Tax Implications You Should Know While Renting Out Your Property

If you're renting out your property, it's vital to know the applicable income tax laws, which can help you reduce your tax burden and prevent payment delays or defaults.
Tax Implications You Should Know While Renting Out Your Property
Tax Implications You Should Know While Renting Out Your Property

Investing in a property can be for personal use or renting it out. Personal use doesn't generate income, but renting it out does, which is taxable under the Income Tax Act of 1961. Rental income is an important source of earnings, so property owners need to know the tax rates and exemptions. To pay the right taxes on rental income, it's vital to understand the tax rates and pay on time. Unfortunately, many property owners don't know about deductions and exemptions. So, it's essential to plan and learn about tax responsibilities before renting out a property to make the most of possible exemptions.  

Let's delve into the tax implications of rental income:  

What Rental Income Tax Means

"Rental income" refers to the money received for leasing or renting a property, including advance payments like security deposits. The tax calculated on this income is called "Tax on Rental Income." This tax is calculated after deducting municipal taxes. In India, there is no distinction between residential and commercial properties when taxing rental income. Even a parking area attached to a home or office is considered part of the property. Tax is imposed on every rented building, and the rental income is taxed under section 24 of the Income Tax Act. In India, rental income is taxed at a rate of 30 per cent under the income category from house property. To qualify for tax exemptions and standard deductions under the Income Tax Act, the individual must be the legal owner of the property.  

What Are The Tax Implications On Rental Income?

"In the realm of Indian taxation, renting out residential properties carries its own set of financial considerations. Under the provisions of the Income Tax Act, 1961, rental income derived from a leased residential house property falls under the category of 'income from house property.' The tax liability hinges upon the Net Annual Value (NAV) of the property, which is computed as follows: NAV = Gross Annual Value (GAV) - Municipal Taxes," explains Rajiv Bajaj, Chairman & MD, Bajaj Capital.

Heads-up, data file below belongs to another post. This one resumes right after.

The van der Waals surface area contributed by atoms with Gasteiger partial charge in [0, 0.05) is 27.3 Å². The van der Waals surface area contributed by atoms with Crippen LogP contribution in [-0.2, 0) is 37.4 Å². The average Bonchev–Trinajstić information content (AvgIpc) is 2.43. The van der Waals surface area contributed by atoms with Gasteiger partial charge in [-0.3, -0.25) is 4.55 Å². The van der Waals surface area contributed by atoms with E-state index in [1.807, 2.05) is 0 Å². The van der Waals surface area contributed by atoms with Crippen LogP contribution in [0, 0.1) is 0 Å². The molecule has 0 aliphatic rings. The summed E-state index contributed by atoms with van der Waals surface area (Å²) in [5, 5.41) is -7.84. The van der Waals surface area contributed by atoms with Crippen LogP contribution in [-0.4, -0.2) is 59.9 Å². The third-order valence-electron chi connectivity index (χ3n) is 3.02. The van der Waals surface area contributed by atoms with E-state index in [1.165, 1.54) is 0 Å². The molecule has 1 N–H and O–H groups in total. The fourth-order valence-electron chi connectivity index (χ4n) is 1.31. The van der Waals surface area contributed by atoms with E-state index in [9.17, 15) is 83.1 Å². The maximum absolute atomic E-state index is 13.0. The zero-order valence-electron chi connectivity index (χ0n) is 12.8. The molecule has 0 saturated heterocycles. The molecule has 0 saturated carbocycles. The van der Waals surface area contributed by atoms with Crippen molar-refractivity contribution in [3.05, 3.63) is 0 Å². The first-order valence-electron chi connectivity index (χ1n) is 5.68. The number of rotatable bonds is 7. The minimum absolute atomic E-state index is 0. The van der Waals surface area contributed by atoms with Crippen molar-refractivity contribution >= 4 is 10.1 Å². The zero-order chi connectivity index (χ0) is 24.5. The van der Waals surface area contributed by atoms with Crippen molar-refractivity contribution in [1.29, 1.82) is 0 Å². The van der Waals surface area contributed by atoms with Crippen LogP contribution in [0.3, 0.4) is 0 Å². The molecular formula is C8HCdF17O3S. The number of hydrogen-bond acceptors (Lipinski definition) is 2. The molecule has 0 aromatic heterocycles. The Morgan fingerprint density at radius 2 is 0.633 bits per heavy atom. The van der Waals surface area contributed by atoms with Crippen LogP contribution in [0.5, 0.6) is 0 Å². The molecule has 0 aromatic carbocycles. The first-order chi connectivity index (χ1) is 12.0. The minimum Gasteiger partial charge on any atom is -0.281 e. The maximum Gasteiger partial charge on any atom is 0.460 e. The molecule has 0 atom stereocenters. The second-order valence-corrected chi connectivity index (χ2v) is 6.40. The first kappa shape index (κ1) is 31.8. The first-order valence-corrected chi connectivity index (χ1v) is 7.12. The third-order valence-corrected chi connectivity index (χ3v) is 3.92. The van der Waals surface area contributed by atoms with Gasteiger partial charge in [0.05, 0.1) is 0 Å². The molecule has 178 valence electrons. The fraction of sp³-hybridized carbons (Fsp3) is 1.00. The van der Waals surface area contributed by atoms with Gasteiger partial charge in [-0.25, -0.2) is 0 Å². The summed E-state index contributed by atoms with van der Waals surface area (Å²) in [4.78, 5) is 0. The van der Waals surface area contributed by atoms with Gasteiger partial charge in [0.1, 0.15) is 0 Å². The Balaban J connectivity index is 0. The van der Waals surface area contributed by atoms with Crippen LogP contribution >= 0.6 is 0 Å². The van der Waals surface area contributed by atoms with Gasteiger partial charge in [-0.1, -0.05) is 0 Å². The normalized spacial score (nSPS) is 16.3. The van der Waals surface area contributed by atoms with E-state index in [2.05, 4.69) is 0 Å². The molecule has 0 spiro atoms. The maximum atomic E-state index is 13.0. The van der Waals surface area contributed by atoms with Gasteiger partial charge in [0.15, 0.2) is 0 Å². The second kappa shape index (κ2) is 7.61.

"The Gross Annual Value (GAV) represents the expected yearly rental income if the property were leased in an unfurnished condition. Typically, this value is determined by multiplying the monthly rent by 12. Municipal taxes encompass various levies remitted by the property owner to the local municipal authority, including property tax, water tax, and drainage tax," adds Bajaj.  
Once the NAV is ascertained, taxpayers can make the following deductions:

Standard Deduction: A standard deduction of 30 per cent of the NAV.

Interest on Housing Loan (if applicable): Any interest payments on housing loans can be claimed as a deduction.

Municipal Taxes: Municipal taxes are already deducted while calculating NAV.

The remaining amount, post-deductions, constitutes the taxable income categorized as 'income from house property.' This income is then subject to taxation at the applicable tax slab rate, including any surcharges and cess.  

Income Tax Exemption for Rental Income up to Rs 2.5 Lakh

Starting from the fiscal year 2021-22, individual taxpayers enjoy an exemption from paying taxes on rental income up to Rs 2.5 lakh. This exemption is applicable for both self-occupied and leased properties.

Taxation Of Subletting

Income derived from subletting a property is also subject to taxation; however, it is classified under 'Other Sources' rather than 'Income from House Property.' Consequently, the standard deduction of 30 per cent does not apply to rental income from subletting.

Additional Tax Deductions

Beyond the standard deduction and housing loan interest, taxpayers who lease out their properties can avail themselves of further tax deductions, including those for expenses related to repairs and maintenance, insurance premiums, and depreciation.

Renting out properties in India triggers taxation under the 'Income from House Property' category. Nevertheless, various tax deductions exist to mitigate the taxable income burden. Additionally, individual taxpayers are granted an exemption from tax liability on rental income up to Rs 2.5 lakh. It is essential to recognize that the tax implications of renting out properties can fluctuate based on the unique circumstances of each taxpayer. Hence, seeking professional advice may prove invaluable in optimizing one's tax position in this context.

Suppose someone has a monthly rental income of Rs 40,000 per month and Rs 10,000/year taxes (municipal and others). His tax liability will be here as follows:  

Calculate The Gross Annual Value (GAV):

GAV = Monthly Rental Income × 12

GAV = Rs 40,000 × 12 = Rs 4,80,000

Calculate The Net Annual Value (NAV):

NAV = GAV - Municipal Taxes

NAV = Rs 4,80,000 - Rs 10,000 = Rs 4,70,000

Apply The Standard Deduction:

Standard Deduction = 30 per cent of NAV

Standard Deduction = 0.30 × Rs 4,70,000 = Rs 1,41,000

Calculate the taxable income from house property:

Taxable Income = NAV - Standard Deduction

Taxable Income = Rs 4,70,000 - Rs 1,41,000 = Rs. 3,29,000

Check For Income Tax Exemption:

Starting from the fiscal year 2021-22, there is an exemption from paying taxes on rental income up to Rs 2.5 lakh. In this case, the taxable income of Rs 3,29,000 is below this threshold.  

Therefore, for someone with a monthly rental income of Rs 40,000 and annual municipal taxes of Rs 10,000, there would be no tax liability on the rental income because it falls below the exempted limit of Rs 2.5 lakh for the fiscal year 2021-22.

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